Switzerland and the UK are partly barred from participation in the huge research programme Horizon Europe. This limits access to research funding for scientists in both countries and might hinder international collaborations in larger projects. The loss of these funding opportunities and a potential loss of EU collaborations might have a negative impact on these countries’ research output, which is why the topic has gained significant attention in science as well as politics. In a recent article we have shed light on the empirical distribution of international scientific collaborations of researchers in Switzerland and the UK and present the main findings in this blogpost.
The political discussion of the non-association of the UK and Switzerland to Horizon Europe has gained traction. There are, for example, considerations in the UK to seek other research alliances beyond the EU (https://www.theguardian.com/politics/2023/feb/12/eu-horizon-europe-research-michelle-donelan-uk-snub-brexit).We have even seen the Swedish Research Council trying to attract talents from Swiss universities to settle in Sweden and conduct their Horizon Europe projects there (https://www.vr.se/english/just-now/news/news-archive/2022-01-20-grant-for-recruiting-researchers-with-erc-grants.html). The international campaign “Stick to science” (https://stick-to-science.eu/) argued in favour of the full association of Switzerland and the UK to Horizon Europe. The political prevalence of the topic sparks the empirical question: How important are international collaborations for research in Switzerland and the UK?
Based on author affiliations in scientific publications the team for Knowledge Management at the ETH Zurich Library has analysed international collaborations of researchers at research institutions in Switzerland, the UK, Germany and Austria for the time frame from 2010 to 2021 (Dimensions data, see Hook et al., 2018). In all four countries, the proportion of publications resulting from international collaborations increased over these 11 years (Figure 1a). We also find an increasing importance of collaborations with researchers in the European Union: In 2021, almost 50 % of Swiss (and Austrian) publications were co-authored with researchers in other European countries (Figure 1b).
In the year 2021 an astonishing 70 % of publications of authors at Swiss research institutions were published together with authors at institutions in other countries (Figure 1). During the full analysed period (2010-2021) only about a third of Swiss publications had an exclusively Swiss authorship and almost half of the Swiss publications were co-authored with researchers residing in the EU (Figure 2).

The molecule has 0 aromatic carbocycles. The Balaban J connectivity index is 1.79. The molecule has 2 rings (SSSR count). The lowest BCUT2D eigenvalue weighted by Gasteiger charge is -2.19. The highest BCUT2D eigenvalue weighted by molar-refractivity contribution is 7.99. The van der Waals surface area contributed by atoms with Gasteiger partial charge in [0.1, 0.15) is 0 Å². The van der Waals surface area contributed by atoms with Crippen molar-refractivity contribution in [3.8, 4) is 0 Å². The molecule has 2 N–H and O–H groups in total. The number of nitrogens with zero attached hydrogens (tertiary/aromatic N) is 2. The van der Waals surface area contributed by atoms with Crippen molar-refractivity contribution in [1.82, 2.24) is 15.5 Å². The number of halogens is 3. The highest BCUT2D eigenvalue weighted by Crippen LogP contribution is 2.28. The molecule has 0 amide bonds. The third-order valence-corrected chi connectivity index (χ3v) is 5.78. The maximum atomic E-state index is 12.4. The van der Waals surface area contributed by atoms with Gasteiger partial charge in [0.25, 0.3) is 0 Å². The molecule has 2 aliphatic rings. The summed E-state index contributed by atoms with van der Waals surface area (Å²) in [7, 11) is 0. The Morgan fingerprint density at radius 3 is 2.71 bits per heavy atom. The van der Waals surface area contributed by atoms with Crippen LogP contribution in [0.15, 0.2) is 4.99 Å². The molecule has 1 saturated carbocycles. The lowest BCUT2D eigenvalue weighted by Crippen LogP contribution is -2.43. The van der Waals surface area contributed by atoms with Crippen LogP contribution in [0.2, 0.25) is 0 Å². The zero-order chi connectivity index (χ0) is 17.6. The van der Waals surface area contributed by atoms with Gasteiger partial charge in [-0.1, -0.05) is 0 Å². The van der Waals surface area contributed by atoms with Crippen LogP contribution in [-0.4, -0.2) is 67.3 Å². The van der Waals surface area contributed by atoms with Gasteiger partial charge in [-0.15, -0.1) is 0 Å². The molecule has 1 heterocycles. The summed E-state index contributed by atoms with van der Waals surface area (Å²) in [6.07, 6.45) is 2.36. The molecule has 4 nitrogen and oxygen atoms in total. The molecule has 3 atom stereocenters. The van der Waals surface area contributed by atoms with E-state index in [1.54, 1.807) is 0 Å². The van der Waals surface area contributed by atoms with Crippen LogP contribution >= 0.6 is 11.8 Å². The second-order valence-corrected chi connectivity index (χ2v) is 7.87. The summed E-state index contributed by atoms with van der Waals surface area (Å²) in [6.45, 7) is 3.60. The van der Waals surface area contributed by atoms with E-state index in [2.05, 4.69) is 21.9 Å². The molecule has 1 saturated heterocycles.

Since Switzerland and the UK were excluded from many EU programmes the number of collaborations with EU research institutions might shrink. The impact of this could potentially be alleviated if researchers in Switzerland and the UK were able to compensate lost EU collaborations with new collaborations with other institutions, for example, in the USA or China. However, we find that EU collaborations cannot easily be replaced by these countries (see Figure 3). The number of collaborations of Switzerland (and the UK) with China are still on such a low level that it would take a long time to have a substantial quantitative impact on research in Switzerland (or the UK, respectively). The proportion of collaborations between Switzerland (or the UK) and the US is much higher. Collaborations with the US might, over several years, be able to replace some of the lost collaborations with the EU.
- Hook, D. W., Porter, S. J., & Herzog, C. (2018). Dimensions: Building Context for Search and Evaluation. Frontiers in Research Metrics and Analytics, 3, 23. https://doi.org/10.3389/frma.2018.00023
- Kubacka, T., Dederke, J., Johann, D., & Suri, R. E. (2023). Replication Data for paper ‘Die Bedeutung internationaler wissenschaftlicher Kollaborationen für Schweizer Forschungsinstitutionen im Vergleich’. Dataset. ETH Zurich Research Collection. https://doi.org/10.3929/ETHZ-B-000581024